6.854/18.415J: Advanced Algorithms (Fall 2021) Course Information

Instructor: David Karger, 32-G592. karger@mit.edu. http://people.csail.mit.edu/karger/

Class webpage: http://courses.csail.mit.edu/6.854/.


The need for efficient algorithms arises in nearly every area of computer science. But the type of problem to be solved, the notion of what algorithms are "efficient," and even the model of computation can vary widely from area to area. This course is designed to be a capstone course in algorithms that surveys some of the most powerful algorithmic techniques and key computational models. We will cover a broad selection of topics including amortization, hashing, dimensionality reduction, bit scaling, network flow, linear programing, and approximation algorithms. Domains that we will explore include data structures; algorithmic graph theory; streaming algorithms; online algorithms; parallel algorithms; computational geometry; external memory/cache oblivious algorithms; and continuous optimization.


I hope that this class will confer


The goal is to be broad rather than deep. This list is approximate.


Strong performance in an undergraduate class in algorithms (e.g., 6.046/18.410), discrete mathematics and probability (6.042 is more than sufficient), and substantial mathematical maturity.


Homework/Collaboration Policy.

  1. Homework is due Wednesdays on Gradescope at the beginning of class (2:35p). Homework arriving after that deadline will be considered late.
  2. Each student has a total budget of 15 “slack” points to accommodate his/her late problem submissions. So, for example, if there is a problem set with a total of five problems on it, submitting three of these problems on time, one of them before Friday class, and one of them before Monday class will consume three slack points in total.
  3. Write each subproblem (each separately labeled part) on a separate sheet of paper and include your name and email address. Then when you submit to Gradescope make sure to assign each of your pages to the corresponding problem. Also, make sure your name appears on each page.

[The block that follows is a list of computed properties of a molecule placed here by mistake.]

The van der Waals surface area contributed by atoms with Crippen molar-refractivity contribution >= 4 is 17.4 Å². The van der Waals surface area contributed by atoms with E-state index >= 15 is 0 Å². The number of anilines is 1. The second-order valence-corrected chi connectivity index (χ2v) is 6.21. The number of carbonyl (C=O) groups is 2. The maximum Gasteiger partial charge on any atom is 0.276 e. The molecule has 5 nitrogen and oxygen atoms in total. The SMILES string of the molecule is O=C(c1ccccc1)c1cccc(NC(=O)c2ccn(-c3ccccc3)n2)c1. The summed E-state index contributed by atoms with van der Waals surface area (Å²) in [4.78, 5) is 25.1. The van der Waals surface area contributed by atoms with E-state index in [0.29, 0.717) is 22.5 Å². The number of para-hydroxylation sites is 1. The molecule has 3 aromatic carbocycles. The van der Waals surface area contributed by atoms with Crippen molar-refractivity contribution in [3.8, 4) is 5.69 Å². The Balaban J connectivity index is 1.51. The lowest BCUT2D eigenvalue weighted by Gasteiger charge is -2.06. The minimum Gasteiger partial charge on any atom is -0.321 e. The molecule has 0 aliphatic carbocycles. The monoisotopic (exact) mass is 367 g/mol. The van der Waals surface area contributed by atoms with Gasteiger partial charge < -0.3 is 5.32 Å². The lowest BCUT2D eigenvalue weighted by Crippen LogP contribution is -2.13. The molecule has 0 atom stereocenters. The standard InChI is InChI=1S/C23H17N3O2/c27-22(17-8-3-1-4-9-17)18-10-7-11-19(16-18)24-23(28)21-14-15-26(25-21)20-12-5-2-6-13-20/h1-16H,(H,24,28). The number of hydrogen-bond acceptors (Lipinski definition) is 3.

4. Collaboration is encouraged, except where explicitly forbidden.
  5. You may not seek out answers from other sources without prior permission. In particular, you may not use bibles or posted solutions to problems from previous years.

Peer Grading

  1. Each student is required to grade (at least) one problem in the semester. We will have a TA-supervised grading session each week. This session is used to make sure that the graders fully understand the solution, while they can grade the problems at home after this session.
  2. For questions about grading, please contact the graders (emails listed on the website) first. Once you reach an agreement, the grader should send an email to the grading supervisor with a short explanation and a new grade.
  3. All late psets should be sent electronically to the TA supervising the grading.


There are no textbooks covering a majority of the material we will be studying. Lectures will often draw from the following (optional) texts, all of which are nice to have.
  1. Cormen, Leiserson, Rivest, and Stein. Introduction to Algorithms. MIT Press. 2001.
  2. Ahuja, Magnanti, and Orlin. Network Flows. Prentice Hall, 1993.
  3. Motwani and Raghavan. Randomized Algorithms. Cambridge University Press, 1995.
  4. Dan Gusfield. Algorithms on Strings, Trees, and Sequences: Computer Science and Computational Biology. Cambridge University Press, 1997.
  5. Allan Borodin and Ran El-Yaniv. Online Computation and Competitive Analysis. Cambridge University Press, 1998.
  6. Robert Tarjan. Data Structures and Network Algorithms. Society for Industrial and Applied Mathematics, 1983. A classic—no longer up to date, but outstanding writing.
  7. Mark de Berg, Marc van Kreveld, Mark Overmars, Otfried Schwarzkopf. Computational Geometry: Algorithms and Applications. Springer Verlag, 2000.
  8. Williamson and Shmoys. The Design of Approximation Algorithms. Cambridge University Press, 2011.